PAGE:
posted on WED 23 JAN 2013 5:42 PM
Cyprus Mission Resolution

The Security Council is scheduled to adopt a resolution on Thursday morning (24 January) renewing the mandate of the UN Peacekeeping Force in Cyprus (UNFICYP). The adoption follows the consultations among Council members last week (17 January) when the Special Representative and head of UNFICYP, Lisa Buttenheim, briefed on the Secretary-General’s latest report (S/2013/7) and developments in Cyprus. As is customary, the mandate seems set to be rolled-over for a further six months.

During the consultations last Thursday, apparently there was agreement in principle among Council members for the mandate of UNFICYP, which has been in place since 1964—to be extended for six months, based on the language from the previous renewal in resolution 2058 adopted on 19 July 2012.

One reason why Council members considered it important not to alter the mandate at this stage is that the Republic of Cyprus holds the first round of presidential elections on 17 February. (President Demetris Christofias will not be seeking re-election.) Council members saw this as an inopportune time to significantly change the UNFICYP text, given the political messages that could be inferred from any alterations.

Although the present draft text largely uses the language from the previous renewal, the negotiations leading to resolution 2058 were not always smooth, and culminated in abstentions from Azerbaijan and Pakistan (see S/PV.6809). Pakistan, which is Council President this month, asserted back then that insufficient time was given to all Council members to engage on the text while Azerbaijan was not pleased that its proposed amendments went “unheeded”. In particular, Azerbaijan complained that its proposal to review UNFICYP—which became a contentious issue last year—was not given “due consideration”.

It seems that over the last week Azerbaijan once again made proposals to the text ahead of experts’ negotiations. Following bilateral meetings with the UK—the lead on Cyprus—and negotiations among all members it seems that differences have tried to be accommodated and reflected in the text. The draft resolution has been put into blue but it was unclear at press time whether this final text would be acceptable to all members and if the resolution would be adopted unanimously.

One of the notable points about the draft text is how the Good Offices mission in Cyprus, which is headed by former Australian Foreign Minister Alexander Downer, is mentioned. The draft resolution notes that the Good Offices report will be submitted “in the next reporting period” rather than in “March 2013” specifically, as stated in the recent UNFICYP report. It is also unclear whether Downer will report separately to the two sides’ leaders following the Greek Cypriot election on convergences in the negotiations since 2008 as originally suggested, although that is perhaps now less likely.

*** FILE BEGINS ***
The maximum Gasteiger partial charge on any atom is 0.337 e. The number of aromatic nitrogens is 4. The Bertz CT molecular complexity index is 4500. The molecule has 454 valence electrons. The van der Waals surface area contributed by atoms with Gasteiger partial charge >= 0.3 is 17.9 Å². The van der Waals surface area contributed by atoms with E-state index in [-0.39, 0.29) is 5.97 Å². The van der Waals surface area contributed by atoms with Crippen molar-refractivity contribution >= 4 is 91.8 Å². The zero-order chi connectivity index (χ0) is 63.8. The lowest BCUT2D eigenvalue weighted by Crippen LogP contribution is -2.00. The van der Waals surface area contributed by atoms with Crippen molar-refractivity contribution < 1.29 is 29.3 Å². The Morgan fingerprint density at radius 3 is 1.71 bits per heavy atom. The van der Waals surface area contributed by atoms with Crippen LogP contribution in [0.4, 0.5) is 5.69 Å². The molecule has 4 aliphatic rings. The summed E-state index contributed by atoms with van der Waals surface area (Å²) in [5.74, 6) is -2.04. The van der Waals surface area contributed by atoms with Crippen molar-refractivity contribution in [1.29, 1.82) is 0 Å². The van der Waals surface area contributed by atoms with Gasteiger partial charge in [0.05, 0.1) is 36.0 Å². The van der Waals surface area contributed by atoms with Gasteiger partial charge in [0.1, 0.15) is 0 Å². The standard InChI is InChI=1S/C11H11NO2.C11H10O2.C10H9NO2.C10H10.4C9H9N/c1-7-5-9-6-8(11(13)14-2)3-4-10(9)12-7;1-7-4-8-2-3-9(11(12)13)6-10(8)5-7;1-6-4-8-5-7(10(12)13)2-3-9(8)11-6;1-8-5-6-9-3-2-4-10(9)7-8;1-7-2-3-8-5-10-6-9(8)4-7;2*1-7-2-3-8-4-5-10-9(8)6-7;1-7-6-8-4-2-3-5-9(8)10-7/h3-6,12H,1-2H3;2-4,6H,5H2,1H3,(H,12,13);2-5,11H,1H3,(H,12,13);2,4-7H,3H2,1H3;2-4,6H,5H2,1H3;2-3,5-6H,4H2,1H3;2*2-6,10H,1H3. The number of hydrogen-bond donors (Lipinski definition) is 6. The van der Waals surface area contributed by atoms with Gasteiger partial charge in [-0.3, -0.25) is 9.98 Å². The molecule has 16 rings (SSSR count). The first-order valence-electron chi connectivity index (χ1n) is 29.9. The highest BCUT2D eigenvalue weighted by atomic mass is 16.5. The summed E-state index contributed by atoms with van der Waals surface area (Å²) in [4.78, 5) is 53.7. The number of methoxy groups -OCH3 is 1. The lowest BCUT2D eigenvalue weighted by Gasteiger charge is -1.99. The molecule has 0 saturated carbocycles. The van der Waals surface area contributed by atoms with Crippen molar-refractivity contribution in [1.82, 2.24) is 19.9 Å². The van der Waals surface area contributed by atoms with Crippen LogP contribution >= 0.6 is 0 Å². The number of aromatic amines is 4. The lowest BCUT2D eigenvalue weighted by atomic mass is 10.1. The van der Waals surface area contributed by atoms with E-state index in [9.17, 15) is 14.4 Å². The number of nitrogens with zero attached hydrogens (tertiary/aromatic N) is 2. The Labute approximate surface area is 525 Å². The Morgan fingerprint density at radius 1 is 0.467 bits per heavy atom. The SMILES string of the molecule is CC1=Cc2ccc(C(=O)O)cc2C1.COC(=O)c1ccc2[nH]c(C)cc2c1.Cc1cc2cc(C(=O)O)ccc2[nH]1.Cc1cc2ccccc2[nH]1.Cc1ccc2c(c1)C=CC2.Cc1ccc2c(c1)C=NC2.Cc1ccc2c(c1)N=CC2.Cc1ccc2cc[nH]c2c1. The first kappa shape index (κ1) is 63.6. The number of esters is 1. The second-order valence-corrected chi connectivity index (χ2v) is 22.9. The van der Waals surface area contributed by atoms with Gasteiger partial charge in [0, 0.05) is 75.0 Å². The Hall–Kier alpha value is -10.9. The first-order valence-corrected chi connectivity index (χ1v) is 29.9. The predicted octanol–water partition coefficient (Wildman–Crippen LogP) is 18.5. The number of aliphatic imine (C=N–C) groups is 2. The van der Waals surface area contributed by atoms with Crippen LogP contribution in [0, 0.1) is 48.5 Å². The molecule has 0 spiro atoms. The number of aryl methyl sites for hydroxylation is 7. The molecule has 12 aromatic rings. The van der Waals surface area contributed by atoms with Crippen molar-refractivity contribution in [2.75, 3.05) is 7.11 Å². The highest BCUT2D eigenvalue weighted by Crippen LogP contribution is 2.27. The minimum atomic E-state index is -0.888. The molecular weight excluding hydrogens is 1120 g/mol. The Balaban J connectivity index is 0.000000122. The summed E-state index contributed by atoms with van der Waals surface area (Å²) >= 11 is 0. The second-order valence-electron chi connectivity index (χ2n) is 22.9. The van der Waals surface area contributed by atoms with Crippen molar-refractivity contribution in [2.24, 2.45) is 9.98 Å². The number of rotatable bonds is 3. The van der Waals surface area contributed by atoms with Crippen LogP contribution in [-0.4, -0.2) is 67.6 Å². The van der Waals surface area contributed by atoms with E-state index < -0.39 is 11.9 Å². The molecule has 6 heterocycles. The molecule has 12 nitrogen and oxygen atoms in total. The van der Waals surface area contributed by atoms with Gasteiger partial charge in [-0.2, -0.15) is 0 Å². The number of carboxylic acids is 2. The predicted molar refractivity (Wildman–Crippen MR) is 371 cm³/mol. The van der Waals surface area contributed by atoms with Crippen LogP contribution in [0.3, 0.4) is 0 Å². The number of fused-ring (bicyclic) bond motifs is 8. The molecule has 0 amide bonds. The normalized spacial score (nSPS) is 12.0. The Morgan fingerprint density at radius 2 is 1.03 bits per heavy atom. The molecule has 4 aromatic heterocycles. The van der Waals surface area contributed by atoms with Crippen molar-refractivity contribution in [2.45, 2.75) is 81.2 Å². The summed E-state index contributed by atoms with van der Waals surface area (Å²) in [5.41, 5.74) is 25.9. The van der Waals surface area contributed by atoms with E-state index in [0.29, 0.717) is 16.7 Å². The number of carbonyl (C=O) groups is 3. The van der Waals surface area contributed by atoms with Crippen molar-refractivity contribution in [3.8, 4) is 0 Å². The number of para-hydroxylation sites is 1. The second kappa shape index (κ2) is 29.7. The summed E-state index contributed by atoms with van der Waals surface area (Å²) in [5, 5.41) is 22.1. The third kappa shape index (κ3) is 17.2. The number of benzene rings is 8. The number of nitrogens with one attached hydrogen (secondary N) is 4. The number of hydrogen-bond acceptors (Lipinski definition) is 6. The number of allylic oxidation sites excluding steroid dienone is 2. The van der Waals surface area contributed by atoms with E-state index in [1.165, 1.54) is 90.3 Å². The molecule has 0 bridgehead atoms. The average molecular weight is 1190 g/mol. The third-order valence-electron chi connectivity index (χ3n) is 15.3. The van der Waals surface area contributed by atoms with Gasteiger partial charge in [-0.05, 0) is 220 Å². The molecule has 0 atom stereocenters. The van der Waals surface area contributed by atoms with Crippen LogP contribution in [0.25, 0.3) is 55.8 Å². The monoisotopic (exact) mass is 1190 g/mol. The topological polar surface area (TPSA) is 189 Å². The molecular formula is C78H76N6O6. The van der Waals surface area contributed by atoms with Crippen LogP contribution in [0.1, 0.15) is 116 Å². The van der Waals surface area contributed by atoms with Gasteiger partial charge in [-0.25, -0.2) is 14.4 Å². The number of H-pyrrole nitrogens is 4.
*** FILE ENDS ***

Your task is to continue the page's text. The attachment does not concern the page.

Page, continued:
Since the collapse of high-level talks between the Greek Cypriot and Turkish Cypriot leaders nearly a year ago, there has effectively been no progress in the settlement negotiations. Whereas some regular Secretary-General’s reports on UNFICYP have contained sections on the Good Offices mission, separate reports have also sometimes been published as well—as in March last year. However since the latest process began in 2008 there has been no strict timetable for reporting.

Another possible new element to the draft UNFICYP text is an indirect reference to the absence of high-level negotiations, including during the six-month period in 2012 while the Republic of Cyprus held the rotating EU presidency. In the last resolution the two leaders were called on to “improve the public atmosphere in which the negotiations are proceeding,” whereas this draft calls on them to “improve the public atmosphere for the negotiations”. While the change may seem purely semantic, the wording of UNFICYP resolutions have often been politically charged and is picked over with a fine-tooth comb, so even seemingly minor changes may be seen as significant.

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